|Categories||Carnivores, Mammals, People|
|Date||24 Sep 2018|
About two million years ago, our ancestors practiced persistence hunting, which consists of running down prey animals to exhaustion. Endurance running may have been crucial to the evolution of our anatomy. Beyond the physical performance, this type of hunting also involves the ability to read animal tracks using cognitive reasoning that may well be the origin of science. The practical application of scientific knowledge gave birth to technologies, which enable mankind to subsist. Paradoxically, technologies are now a major threat to biodiversity, and therefore, to our very own existence.
Monitoring wildlife populations is a critical aspect of biodiversity conservation, as it provides basic information on demographics and distributions. Using tracks is often considered as a solution to gain information on species that are difficult to observe. Unfortunately, the use of tracks in wildlife studies has raised various criticisms due unreliable 2D recording techniques, subjective identification of foot, species, age, sex and individual, and non-consideration of variations linked to substrate and manipulators.
Modern-day hunter-gatherers such as the San People of southern Africa still practise persistence hunting and their tracking skills are exceptional. Unfortunately, tracking is a dying skill because our ‘fight or die’ society does not accommodate the fate of the last hunter-gatherer communities. The loss of indigenous knowledge means the irreversible loss of unique acquaintance about ways of living sustainably.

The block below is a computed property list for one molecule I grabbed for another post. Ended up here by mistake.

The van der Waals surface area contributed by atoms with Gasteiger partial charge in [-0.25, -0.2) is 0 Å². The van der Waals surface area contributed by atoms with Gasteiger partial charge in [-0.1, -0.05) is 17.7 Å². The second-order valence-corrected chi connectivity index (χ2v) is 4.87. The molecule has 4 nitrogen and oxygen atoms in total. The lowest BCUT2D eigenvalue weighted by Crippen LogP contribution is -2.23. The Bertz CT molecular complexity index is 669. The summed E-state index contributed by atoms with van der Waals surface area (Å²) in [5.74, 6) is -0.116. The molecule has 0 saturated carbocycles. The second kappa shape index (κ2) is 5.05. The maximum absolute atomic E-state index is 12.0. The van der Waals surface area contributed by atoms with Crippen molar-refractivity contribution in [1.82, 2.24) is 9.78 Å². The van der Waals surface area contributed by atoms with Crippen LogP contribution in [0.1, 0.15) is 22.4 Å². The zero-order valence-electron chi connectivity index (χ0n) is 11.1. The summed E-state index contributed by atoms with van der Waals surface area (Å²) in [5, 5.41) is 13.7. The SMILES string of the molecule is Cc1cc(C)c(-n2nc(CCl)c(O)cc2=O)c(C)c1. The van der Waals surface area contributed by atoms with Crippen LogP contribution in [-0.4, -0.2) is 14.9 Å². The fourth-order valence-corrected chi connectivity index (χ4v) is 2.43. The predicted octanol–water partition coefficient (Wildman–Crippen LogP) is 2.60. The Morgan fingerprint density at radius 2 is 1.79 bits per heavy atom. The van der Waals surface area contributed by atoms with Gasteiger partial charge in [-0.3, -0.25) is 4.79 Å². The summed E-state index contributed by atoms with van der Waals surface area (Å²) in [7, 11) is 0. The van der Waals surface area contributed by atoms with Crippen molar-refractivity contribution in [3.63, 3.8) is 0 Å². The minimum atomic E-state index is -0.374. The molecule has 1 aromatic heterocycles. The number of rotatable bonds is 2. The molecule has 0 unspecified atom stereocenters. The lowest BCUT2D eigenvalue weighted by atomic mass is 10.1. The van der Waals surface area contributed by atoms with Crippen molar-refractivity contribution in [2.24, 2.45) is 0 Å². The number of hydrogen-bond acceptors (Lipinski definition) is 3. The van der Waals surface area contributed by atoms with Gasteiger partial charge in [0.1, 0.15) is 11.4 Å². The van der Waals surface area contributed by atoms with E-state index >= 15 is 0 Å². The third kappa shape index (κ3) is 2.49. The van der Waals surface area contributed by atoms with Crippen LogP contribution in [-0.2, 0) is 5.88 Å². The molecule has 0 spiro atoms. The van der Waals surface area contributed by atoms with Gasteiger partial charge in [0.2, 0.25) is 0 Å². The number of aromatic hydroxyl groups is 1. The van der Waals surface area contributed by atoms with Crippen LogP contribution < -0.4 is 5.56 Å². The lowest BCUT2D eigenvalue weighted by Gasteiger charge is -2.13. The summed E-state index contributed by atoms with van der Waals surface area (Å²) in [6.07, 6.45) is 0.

The vision of Wildlife 3D Tracking (W3DT) is ‘to revive the ancestral art of tracking using current technologies for the benefit of nature and traditional trackers’. We are convinced that the use of state-of-the-art 3D technology, morphometry and statistics, in synergy with indigenous knowledge, can develop tracking into a novel science with wide-ranging implications for nature conservation and traditional trackers.
The objectives of this project, which are aligned to W3DT’s vision, are:
To mitigate the human-wildlife conflict by discriminating between African wild dogs, domestic dogs and spotted hyenas from their 3D tracks.
To count cheetahs by identifying individuals from their 3D tracks.
To organise tracking trainings for San and Shangaan traditional trackers.
To assess in a laboratory the use of different digital cameras, photogrammetric packages and manipulators for the 3D recording of animal paws and tracks.
To evaluate the possibility of using 3D human tracks in anti-poaching operations.
To create a worldwide community of eTrackers (i.e. citizen scientists sampling tracks using W3DT’s 3D sampling protocol).
Read about Antoine's previous project https://www.rufford.org/projects/antoine_marchal or for more information contact:
E-mail: firstname.lastname@example.org / email@example.com